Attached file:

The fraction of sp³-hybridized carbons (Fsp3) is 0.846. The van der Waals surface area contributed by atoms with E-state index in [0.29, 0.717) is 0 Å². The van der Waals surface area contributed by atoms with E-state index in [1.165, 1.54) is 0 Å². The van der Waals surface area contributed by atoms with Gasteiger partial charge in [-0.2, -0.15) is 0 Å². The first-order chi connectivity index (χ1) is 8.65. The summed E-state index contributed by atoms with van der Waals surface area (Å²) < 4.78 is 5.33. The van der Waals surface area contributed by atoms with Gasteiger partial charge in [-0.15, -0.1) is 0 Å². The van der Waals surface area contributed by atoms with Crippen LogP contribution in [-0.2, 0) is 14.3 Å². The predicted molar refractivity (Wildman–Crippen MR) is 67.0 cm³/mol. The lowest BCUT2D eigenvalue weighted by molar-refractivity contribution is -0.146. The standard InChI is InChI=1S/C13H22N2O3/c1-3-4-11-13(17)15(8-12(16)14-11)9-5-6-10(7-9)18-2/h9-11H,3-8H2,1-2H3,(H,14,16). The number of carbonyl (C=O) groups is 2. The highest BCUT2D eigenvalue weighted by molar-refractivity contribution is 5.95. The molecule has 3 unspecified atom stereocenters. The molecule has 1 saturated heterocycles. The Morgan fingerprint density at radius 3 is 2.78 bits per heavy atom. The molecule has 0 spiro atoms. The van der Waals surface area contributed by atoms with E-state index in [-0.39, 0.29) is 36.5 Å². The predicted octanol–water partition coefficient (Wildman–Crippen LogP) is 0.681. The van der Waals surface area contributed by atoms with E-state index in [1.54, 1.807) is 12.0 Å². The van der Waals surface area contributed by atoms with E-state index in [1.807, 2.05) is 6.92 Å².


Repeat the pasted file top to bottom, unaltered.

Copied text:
The fraction of sp³-hybridized carbons (Fsp3) is 0.846. The van der Waals surface area contributed by atoms with E-state index in [0.29, 0.717) is 0 Å². The van der Waals surface area contributed by atoms with E-state index in [1.165, 1.54) is 0 Å². The van der Waals surface area contributed by atoms with Gasteiger partial charge in [-0.2, -0.15) is 0 Å². The first-order chi connectivity index (χ1) is 8.65. The summed E-state index contributed by atoms with van der Waals surface area (Å²) < 4.78 is 5.33. The van der Waals surface area contributed by atoms with Gasteiger partial charge in [-0.15, -0.1) is 0 Å². The van der Waals surface area contributed by atoms with Crippen LogP contribution in [-0.2, 0) is 14.3 Å². The predicted molar refractivity (Wildman–Crippen MR) is 67.0 cm³/mol. The lowest BCUT2D eigenvalue weighted by molar-refractivity contribution is -0.146. The standard InChI is InChI=1S/C13H22N2O3/c1-3-4-11-13(17)15(8-12(16)14-11)9-5-6-10(7-9)18-2/h9-11H,3-8H2,1-2H3,(H,14,16). The number of carbonyl (C=O) groups is 2. The highest BCUT2D eigenvalue weighted by molar-refractivity contribution is 5.95. The molecule has 3 unspecified atom stereocenters. The molecule has 1 saturated heterocycles. The Morgan fingerprint density at radius 3 is 2.78 bits per heavy atom. The molecule has 0 spiro atoms. The van der Waals surface area contributed by atoms with E-state index in [-0.39, 0.29) is 36.5 Å². The predicted octanol–water partition coefficient (Wildman–Crippen LogP) is 0.681. The van der Waals surface area contributed by atoms with E-state index in [1.54, 1.807) is 12.0 Å². The van der Waals surface area contributed by atoms with E-state index in [1.807, 2.05) is 6.92 Å².